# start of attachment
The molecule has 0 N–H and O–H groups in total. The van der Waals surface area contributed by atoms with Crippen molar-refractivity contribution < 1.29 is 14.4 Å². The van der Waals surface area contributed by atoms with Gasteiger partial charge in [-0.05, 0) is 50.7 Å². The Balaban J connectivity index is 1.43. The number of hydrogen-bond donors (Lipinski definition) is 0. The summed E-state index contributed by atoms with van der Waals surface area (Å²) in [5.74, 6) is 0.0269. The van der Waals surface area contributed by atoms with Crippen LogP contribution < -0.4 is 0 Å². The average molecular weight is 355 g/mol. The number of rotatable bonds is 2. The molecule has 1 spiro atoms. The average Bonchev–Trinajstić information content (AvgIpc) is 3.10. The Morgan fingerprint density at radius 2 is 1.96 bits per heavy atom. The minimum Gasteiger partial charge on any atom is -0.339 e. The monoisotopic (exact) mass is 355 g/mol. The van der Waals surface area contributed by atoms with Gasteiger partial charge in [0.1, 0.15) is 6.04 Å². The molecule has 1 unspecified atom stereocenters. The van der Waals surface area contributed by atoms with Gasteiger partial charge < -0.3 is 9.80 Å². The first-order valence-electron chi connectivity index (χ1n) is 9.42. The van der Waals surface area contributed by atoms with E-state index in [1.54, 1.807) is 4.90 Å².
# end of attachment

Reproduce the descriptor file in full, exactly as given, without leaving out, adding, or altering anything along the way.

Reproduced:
The molecule has 0 N–H and O–H groups in total. The van der Waals surface area contributed by atoms with Crippen molar-refractivity contribution < 1.29 is 14.4 Å². The van der Waals surface area contributed by atoms with Gasteiger partial charge in [-0.05, 0) is 50.7 Å². The Balaban J connectivity index is 1.43. The number of hydrogen-bond donors (Lipinski definition) is 0. The summed E-state index contributed by atoms with van der Waals surface area (Å²) in [5.74, 6) is 0.0269. The van der Waals surface area contributed by atoms with Crippen LogP contribution < -0.4 is 0 Å². The average molecular weight is 355 g/mol. The number of rotatable bonds is 2. The molecule has 1 spiro atoms. The average Bonchev–Trinajstić information content (AvgIpc) is 3.10. The Morgan fingerprint density at radius 2 is 1.96 bits per heavy atom. The minimum Gasteiger partial charge on any atom is -0.339 e. The monoisotopic (exact) mass is 355 g/mol. The van der Waals surface area contributed by atoms with Gasteiger partial charge in [0.1, 0.15) is 6.04 Å². The molecule has 1 unspecified atom stereocenters. The van der Waals surface area contributed by atoms with Gasteiger partial charge < -0.3 is 9.80 Å². The first-order valence-electron chi connectivity index (χ1n) is 9.42. The van der Waals surface area contributed by atoms with E-state index in [1.54, 1.807) is 4.90 Å².